The list of star athletes with ties to Texas is probably going to get at least one name longer in coming years. That’s the lesson that anyone who followed FIBA’s U17 World Championship over the summer, when Flower Mound High School sophomore Lauren Cox—the six-foot-four forward who’s currently the top-ranked female basketball prospect in the country—led the U.S.A. to a championship over Spain. 

Lots of people took notice of Cox—the youngest player on the team—in that game, where she nabbed twelve rebounds and set a new single-game record for Team USA with eight blocked shots. LeBron James congratulated Cox and teammate Asia Durr (the number two prospect in the country, from Atlanta) on Twitter after the game: 

Cox, #13 pictured above, remains uncommitted as to where she’ll play her college ball (though Durr, in September, declared for Louisville), but there’s a chance to get some more insight into the future star through a profile that ran this weekend in the Dallas Morning Newswhich takes readers into the start of Cox’s basketball season—coming just four days after the end of her volleyball season ended. 

Colleges are recruiting her for basketball and volleyball and she hasn’t ruled out playing both. And what if she hadn’t given up track, where she was an all-around standout, winning a national AAU high jump gold medal at age 11 and district and area discus and shot put titles as a Flower Mound freshman?

“I was actually telling my dad the other day that I miss hurdles,” she said. “I could probably run [high school track] if I wanted to, but that’s a lot on my body, already playing two sports.”

Cox’s parents are both former college ballplayers themselves, we learn: her dad, Dennis (who is also six-foot-four), and her mom, six-foot-two Brenda, played at Missouri’s Central Methodist University and at SMU, respectively. They’ve got four girls, including Lauren, and all of them are names that those who follow sports and athletics in Texas might be hearing for years to come: her sisters, who range in age from ten to thirteen, are all active athletes, as well. Dennis Cox told the paper that “At 5, I think most parents of girls want them dancing or in gymnastics. We just toss them into sports.” It worked out well enough for Lauren, who set a high-jump record that still stands today for the Texas Amateur Athletic Federation when she was eight years old.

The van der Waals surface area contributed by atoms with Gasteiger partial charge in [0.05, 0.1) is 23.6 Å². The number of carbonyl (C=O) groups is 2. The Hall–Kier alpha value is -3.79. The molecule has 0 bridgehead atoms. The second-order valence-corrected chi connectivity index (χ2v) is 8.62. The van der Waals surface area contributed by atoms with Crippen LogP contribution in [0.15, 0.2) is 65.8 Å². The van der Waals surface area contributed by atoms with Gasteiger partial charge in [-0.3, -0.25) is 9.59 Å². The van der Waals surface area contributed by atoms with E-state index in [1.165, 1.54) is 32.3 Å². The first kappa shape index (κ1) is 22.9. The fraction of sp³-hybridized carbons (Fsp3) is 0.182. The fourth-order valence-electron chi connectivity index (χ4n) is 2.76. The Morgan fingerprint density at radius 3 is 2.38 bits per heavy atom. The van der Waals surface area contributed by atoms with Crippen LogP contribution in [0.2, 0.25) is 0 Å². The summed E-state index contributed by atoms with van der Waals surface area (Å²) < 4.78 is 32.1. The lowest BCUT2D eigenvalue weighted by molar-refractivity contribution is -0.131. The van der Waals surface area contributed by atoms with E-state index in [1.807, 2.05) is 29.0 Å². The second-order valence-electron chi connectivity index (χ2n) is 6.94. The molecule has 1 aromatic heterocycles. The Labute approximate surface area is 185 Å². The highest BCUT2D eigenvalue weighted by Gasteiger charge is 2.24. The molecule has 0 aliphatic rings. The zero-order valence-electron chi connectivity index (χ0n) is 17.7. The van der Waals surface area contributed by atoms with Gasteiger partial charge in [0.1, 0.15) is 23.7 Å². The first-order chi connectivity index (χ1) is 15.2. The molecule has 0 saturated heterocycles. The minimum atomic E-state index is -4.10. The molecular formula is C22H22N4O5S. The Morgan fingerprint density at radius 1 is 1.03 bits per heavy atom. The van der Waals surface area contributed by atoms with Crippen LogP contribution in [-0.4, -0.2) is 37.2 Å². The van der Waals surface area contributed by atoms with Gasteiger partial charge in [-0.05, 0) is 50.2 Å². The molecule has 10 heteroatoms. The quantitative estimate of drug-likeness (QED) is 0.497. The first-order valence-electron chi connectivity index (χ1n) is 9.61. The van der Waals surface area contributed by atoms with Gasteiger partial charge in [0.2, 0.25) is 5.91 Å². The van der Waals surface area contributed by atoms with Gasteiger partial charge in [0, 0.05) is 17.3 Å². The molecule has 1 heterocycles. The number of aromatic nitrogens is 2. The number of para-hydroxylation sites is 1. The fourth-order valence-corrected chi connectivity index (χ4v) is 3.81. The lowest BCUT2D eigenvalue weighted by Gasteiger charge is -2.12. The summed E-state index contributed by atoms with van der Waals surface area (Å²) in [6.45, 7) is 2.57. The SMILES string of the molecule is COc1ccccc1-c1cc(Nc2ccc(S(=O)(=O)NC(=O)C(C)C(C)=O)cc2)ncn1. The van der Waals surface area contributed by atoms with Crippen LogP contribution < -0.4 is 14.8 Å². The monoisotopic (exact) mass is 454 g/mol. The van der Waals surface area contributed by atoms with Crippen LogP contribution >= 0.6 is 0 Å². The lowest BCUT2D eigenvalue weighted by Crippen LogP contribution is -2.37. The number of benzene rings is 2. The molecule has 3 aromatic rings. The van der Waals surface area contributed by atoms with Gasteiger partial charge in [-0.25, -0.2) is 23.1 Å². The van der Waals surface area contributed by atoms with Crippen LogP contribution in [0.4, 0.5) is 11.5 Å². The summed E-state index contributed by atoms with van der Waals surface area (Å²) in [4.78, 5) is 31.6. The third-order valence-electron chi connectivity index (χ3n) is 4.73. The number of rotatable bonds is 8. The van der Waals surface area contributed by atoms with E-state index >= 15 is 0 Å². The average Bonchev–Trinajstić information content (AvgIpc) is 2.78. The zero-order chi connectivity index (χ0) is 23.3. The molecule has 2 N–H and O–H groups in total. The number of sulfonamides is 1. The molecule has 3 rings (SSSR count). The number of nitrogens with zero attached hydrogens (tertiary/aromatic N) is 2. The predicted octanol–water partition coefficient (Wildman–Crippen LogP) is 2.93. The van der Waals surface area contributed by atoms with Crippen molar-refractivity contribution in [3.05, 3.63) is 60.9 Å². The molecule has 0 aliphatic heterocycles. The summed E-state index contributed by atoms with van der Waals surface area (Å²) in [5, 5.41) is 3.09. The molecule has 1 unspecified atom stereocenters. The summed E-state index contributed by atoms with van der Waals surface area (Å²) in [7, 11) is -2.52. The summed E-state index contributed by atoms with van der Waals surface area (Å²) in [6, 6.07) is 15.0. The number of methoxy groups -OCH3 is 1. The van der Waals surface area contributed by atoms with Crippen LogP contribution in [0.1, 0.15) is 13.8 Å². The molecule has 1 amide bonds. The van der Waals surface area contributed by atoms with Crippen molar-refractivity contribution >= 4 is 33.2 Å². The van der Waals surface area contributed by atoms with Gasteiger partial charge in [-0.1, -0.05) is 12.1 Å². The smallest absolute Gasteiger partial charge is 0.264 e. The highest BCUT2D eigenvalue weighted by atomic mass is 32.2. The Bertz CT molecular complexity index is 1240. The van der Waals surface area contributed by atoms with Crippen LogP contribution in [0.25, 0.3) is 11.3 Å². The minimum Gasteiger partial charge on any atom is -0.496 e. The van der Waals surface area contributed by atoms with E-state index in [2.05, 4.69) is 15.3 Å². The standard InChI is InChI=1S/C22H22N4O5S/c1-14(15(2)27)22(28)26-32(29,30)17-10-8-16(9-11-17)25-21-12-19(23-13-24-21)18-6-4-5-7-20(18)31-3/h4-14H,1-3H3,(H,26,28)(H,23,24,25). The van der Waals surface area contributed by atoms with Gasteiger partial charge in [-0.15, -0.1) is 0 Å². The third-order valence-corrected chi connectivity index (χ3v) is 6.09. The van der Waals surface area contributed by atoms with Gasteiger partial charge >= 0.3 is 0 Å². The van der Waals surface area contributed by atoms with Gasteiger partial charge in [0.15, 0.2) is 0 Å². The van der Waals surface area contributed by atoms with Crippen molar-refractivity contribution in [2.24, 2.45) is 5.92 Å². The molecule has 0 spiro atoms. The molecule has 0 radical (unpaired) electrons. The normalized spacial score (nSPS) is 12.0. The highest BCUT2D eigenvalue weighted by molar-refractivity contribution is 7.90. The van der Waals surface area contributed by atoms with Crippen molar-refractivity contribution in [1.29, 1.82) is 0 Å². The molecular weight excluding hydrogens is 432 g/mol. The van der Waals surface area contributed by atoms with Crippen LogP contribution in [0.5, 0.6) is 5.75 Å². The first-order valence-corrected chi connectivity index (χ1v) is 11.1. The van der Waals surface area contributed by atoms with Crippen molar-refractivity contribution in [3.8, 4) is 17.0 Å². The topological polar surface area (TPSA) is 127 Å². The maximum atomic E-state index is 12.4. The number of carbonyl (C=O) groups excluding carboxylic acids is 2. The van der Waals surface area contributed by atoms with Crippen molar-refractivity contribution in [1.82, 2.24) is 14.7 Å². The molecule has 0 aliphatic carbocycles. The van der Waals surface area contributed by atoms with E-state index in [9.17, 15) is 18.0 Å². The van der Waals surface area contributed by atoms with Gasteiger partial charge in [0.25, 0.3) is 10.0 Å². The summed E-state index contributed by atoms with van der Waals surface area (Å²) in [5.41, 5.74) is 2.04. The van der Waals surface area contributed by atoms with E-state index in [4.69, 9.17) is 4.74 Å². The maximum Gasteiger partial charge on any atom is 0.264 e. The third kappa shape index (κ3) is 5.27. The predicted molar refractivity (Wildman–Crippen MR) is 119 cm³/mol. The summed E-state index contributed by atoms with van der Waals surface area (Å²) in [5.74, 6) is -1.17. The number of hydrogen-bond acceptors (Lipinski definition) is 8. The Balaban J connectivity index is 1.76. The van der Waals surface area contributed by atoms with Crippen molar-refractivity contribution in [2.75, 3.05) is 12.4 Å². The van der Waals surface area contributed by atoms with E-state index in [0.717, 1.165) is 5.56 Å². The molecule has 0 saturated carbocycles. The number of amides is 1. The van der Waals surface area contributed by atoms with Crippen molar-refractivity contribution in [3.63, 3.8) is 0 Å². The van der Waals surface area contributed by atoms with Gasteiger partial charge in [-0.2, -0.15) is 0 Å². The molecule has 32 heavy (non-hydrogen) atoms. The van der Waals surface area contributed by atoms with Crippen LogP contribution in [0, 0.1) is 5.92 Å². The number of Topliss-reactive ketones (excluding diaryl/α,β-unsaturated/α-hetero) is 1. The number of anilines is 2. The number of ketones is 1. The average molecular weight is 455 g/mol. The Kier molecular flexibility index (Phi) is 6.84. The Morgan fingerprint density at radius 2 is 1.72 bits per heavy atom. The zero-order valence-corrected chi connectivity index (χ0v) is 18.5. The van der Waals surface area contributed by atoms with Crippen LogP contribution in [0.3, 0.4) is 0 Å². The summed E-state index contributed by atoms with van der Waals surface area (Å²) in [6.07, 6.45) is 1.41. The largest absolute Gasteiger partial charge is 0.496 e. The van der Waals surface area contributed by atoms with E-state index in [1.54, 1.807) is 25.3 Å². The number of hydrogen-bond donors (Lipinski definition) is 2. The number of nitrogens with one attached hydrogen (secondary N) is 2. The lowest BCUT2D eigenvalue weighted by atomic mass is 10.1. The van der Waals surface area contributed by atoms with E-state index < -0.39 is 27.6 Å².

But the most interesting stuff that the Morning News unearthed involves the recruiting process for star female athletes, and how the Cox family is handling the intense interest in their daughter: 

Drawing from recruiting experiences of Lauren’s older USA Basketball teammates, the Cox family tried to contain the frenzy by limiting the field and establishing parameters.

First, Dennis gave Lauren a packet of all 351 Division I basketball schools. Lauren circled the schools she was interested in and crossed out the others. The family contacted every school to inform them of Lauren’s list of 29 schools.

Coaches were asked to call or text only during a two-hour window on weeknights, a several-hour period on weekends and never on game days.

Between Sept. 9 and 29, NCAA rules allowed for coaches to have direct contact with recruits and parents on high school campuses. The Cox family did not want any of the visits to occur on volleyball game days, which left 11 school days.

Nelson arranged for 20 coaches to come to the Flower Mound campus to visit with Cox and her parents during those 11 days, making sure there were no more than three in one day.

Through that process, Cox has pared down the list of 29 schools to seventeen, the paper reports—which still gives her a whole lot of options, and a serious decision to be made. While the family is adamant about keeping the names on that list to themselves, and refuses to offer a timetable for the decision, they do admit that it includes “the usual suspects.” 

If that means it includes the top ten programs in the country, there’s a decent chance that Cox might be staying in Texas for college: A&M, Baylor, and UT all rank at #5, #8, and #9, respectively. But wherever she ends up, Cox is part of a ongoing trend of Texas natives who are excelling in the sports world on a national level. 

CBS noted that yesterday during its broadcast of the Dolphins/Lions NFL game, where Texas-raised quarterbacks Ryan Tannehill and Matthew Stafford competed for each team.

But the list extends through just about every sport. Cox is looking to be part of a trend that includes Tannehill, Stafford, and the rest of the names on CBS’ infographic, but also, say, Phoenix Mercury center Brittney Griner (whom Cox played against at a Baylor camp when she was in eighth grade—”she was so tall and hard to shoot over,” she says), USMNT captain Clint Dempsey, NBA all-star Chris Bosh and LaMarcus Aldridge, Olympics gold medal gymnast Nastia Liukin, etc, etc. 

There’s good reason to believe that, in the years to come, Lauren Cox’s name might be among them, so it’s worth getting to know her now. 

(image via USA Basketball. Cox, #13, is on the left.)